Cobalt-doped iron oxide nanoparticles (left), and Pd hexagons and cubes synthesized with different RNA sequences isolated from large random sequence RNA libraries using RNA in vitro selection.
Nanomaterials in the Diagnosis and Treatment of Infectious Disease
One-third of the global population (3 billion people) is estimated to be infected with M. tuberculosis (TB). A majority of those infected will never contract active TB and will remain asymptomatic. However, for immunocompromised patients TB is a major cause of death worldwide. For example, TB is the leading cause of death in HIV-positive patients. The World Health Organization estimates that 9 million people contracted active TB in 2006 (~6 million from Southeast Asia and Africa alone) and over 1 million died from the disease. Yet over 1.5 million people in India alone are believed to undergo useless TB tests each year, and both HIV and TB have become resistant to current treatments and can hide in "sanctuary sites" such as the brain, where small molecule drugs often have difficulty penetrating.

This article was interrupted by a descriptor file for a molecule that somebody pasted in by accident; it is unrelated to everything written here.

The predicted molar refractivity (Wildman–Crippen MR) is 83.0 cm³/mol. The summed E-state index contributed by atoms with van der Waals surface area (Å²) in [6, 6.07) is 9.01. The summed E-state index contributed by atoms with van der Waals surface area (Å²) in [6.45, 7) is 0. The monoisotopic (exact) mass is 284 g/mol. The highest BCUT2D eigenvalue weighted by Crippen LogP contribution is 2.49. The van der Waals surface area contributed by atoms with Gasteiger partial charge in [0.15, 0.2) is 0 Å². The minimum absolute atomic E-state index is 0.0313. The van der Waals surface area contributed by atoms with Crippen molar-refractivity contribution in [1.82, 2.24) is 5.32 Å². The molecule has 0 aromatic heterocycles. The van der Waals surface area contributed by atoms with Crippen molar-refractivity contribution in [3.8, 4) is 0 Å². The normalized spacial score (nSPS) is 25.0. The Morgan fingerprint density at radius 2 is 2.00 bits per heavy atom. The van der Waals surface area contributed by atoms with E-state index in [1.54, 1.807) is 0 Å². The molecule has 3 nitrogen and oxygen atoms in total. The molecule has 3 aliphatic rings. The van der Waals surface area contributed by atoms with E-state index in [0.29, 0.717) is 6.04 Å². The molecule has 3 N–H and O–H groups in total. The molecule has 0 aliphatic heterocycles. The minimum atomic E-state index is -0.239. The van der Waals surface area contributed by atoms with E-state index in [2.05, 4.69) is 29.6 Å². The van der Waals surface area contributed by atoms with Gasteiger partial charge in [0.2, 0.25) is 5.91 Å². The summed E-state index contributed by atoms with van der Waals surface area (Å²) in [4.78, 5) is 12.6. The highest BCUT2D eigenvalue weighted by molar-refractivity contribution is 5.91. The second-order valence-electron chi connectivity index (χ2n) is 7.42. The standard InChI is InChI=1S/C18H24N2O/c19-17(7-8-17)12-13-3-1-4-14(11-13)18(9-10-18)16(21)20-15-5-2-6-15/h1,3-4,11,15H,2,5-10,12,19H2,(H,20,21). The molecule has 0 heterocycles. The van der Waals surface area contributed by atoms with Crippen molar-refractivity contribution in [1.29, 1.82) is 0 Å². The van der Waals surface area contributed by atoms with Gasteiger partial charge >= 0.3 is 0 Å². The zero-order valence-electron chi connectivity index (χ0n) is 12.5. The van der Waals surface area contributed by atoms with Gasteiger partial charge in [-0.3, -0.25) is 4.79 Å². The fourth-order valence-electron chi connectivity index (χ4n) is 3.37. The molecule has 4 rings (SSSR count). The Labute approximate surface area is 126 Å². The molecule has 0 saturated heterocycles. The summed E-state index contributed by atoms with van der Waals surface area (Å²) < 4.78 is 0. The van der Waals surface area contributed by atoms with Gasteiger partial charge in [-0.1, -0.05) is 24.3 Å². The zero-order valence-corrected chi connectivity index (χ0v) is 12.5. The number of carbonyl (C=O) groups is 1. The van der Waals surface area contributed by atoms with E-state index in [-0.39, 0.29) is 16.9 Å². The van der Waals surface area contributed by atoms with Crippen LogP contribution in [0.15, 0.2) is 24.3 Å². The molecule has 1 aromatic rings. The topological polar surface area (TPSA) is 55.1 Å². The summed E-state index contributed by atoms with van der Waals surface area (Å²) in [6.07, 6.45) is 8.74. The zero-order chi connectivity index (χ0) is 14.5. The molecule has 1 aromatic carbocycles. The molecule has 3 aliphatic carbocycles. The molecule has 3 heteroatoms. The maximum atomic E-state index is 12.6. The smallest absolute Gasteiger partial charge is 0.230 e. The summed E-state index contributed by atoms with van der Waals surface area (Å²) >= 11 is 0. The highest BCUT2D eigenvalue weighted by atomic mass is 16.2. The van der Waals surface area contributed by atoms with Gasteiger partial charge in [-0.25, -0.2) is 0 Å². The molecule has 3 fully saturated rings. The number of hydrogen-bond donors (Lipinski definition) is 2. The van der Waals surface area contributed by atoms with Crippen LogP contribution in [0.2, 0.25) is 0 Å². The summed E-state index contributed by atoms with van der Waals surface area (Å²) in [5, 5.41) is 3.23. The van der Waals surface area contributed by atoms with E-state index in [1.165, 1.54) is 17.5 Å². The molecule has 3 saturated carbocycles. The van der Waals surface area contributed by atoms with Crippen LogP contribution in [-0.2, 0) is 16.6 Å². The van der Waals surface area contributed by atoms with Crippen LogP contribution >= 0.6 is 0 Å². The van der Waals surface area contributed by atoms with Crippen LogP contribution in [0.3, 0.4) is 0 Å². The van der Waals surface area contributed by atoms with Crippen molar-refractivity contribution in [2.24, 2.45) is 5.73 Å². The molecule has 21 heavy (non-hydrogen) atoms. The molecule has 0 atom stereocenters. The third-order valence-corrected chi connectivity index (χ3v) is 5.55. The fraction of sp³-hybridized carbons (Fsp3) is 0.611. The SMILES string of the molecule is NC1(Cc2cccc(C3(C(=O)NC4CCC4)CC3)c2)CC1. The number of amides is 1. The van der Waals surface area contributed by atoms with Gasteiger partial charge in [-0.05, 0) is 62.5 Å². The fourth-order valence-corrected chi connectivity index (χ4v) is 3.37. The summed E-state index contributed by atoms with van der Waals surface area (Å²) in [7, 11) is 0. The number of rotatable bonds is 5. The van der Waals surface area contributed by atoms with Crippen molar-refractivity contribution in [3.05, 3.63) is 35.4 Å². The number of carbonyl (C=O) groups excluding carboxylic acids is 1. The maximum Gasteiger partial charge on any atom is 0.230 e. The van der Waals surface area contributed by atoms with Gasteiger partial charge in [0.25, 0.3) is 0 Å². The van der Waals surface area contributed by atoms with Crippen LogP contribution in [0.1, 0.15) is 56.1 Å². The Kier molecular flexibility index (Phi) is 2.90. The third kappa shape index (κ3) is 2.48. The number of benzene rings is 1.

Our lab is addressing challenging problems in the diagnosis and treatment of infectious diseases such as HIV and TB. In developing new diagnostic methods and therapeutics, we seek to exploit many of the novel physical and chemical properties of nanoscale materials. A few examples are highlighted below.
Nanoscale HIV and TB therapeutics. Synthetic nanometer-scale systems have the potential to overcome many limitations of conventional small molecule therapeutic agents. For instance, small molecules typically have short blood circulation times (hrs), rely on a single high-affinity contact to a disease target, and are incapable of disrupting protein-protein interactions that often drive disease pathogenisis. In contrast, nanoscale systems can provide long circulation times (days to weeks), have tunable valency, and are adept at preventing protein-protein interactions. We have hypothesized that gold nanocrystals may possess a number of attributes that make them useful drug candidates. Gold nanocrystals are now accessible in a range of well defined sizes from ca. 1.0 nm to 10 nm. Gold nanocrystals also enable one to rapidly synthesize combinatorial libraries of nanoscale compounds; using organothiol exchange reactions, combinations of two or more chemically distinct ligands can be attached to a single particle to create multi-ligand and multi-functional systems. The ability to rapidly assemble mixed thiol monolayers on a nanoscale platform provides a powerful tool that can be used to tune particle binding affinity to a disease target, and control cellular internalization and sub-cellular localization.